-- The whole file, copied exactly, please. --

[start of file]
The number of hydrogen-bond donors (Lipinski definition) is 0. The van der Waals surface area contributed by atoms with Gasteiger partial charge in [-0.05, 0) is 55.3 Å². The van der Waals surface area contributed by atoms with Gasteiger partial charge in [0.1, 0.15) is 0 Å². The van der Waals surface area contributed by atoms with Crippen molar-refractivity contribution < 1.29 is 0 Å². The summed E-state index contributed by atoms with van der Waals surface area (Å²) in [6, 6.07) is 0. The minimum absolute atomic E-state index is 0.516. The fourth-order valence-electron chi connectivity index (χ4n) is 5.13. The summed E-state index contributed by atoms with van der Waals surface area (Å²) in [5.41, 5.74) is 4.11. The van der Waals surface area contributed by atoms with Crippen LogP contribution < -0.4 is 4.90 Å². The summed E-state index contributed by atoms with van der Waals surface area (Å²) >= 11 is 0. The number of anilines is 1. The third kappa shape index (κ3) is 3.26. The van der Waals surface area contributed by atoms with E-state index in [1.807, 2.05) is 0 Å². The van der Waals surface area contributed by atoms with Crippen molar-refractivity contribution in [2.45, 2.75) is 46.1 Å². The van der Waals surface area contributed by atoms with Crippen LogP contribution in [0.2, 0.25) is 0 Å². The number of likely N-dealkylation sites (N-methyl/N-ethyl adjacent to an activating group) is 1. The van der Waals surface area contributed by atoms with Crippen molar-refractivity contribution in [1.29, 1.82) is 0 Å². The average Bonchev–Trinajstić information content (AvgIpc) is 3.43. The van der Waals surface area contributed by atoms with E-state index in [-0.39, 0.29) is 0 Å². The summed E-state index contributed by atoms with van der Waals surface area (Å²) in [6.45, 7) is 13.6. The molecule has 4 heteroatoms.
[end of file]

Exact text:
The number of hydrogen-bond donors (Lipinski definition) is 0. The van der Waals surface area contributed by atoms with Gasteiger partial charge in [-0.05, 0) is 55.3 Å². The van der Waals surface area contributed by atoms with Gasteiger partial charge in [0.1, 0.15) is 0 Å². The van der Waals surface area contributed by atoms with Crippen molar-refractivity contribution < 1.29 is 0 Å². The summed E-state index contributed by atoms with van der Waals surface area (Å²) in [6, 6.07) is 0. The minimum absolute atomic E-state index is 0.516. The fourth-order valence-electron chi connectivity index (χ4n) is 5.13. The summed E-state index contributed by atoms with van der Waals surface area (Å²) in [5.41, 5.74) is 4.11. The van der Waals surface area contributed by atoms with Crippen LogP contribution < -0.4 is 4.90 Å². The summed E-state index contributed by atoms with van der Waals surface area (Å²) >= 11 is 0. The number of anilines is 1. The third kappa shape index (κ3) is 3.26. The van der Waals surface area contributed by atoms with E-state index in [1.807, 2.05) is 0 Å². The van der Waals surface area contributed by atoms with Crippen molar-refractivity contribution in [2.45, 2.75) is 46.1 Å². The van der Waals surface area contributed by atoms with Crippen LogP contribution in [0.2, 0.25) is 0 Å². The number of likely N-dealkylation sites (N-methyl/N-ethyl adjacent to an activating group) is 1. The van der Waals surface area contributed by atoms with Crippen molar-refractivity contribution in [1.29, 1.82) is 0 Å². The average Bonchev–Trinajstić information content (AvgIpc) is 3.43. The van der Waals surface area contributed by atoms with E-state index in [-0.39, 0.29) is 0 Å². The summed E-state index contributed by atoms with van der Waals surface area (Å²) in [6.45, 7) is 13.6. The molecule has 4 heteroatoms.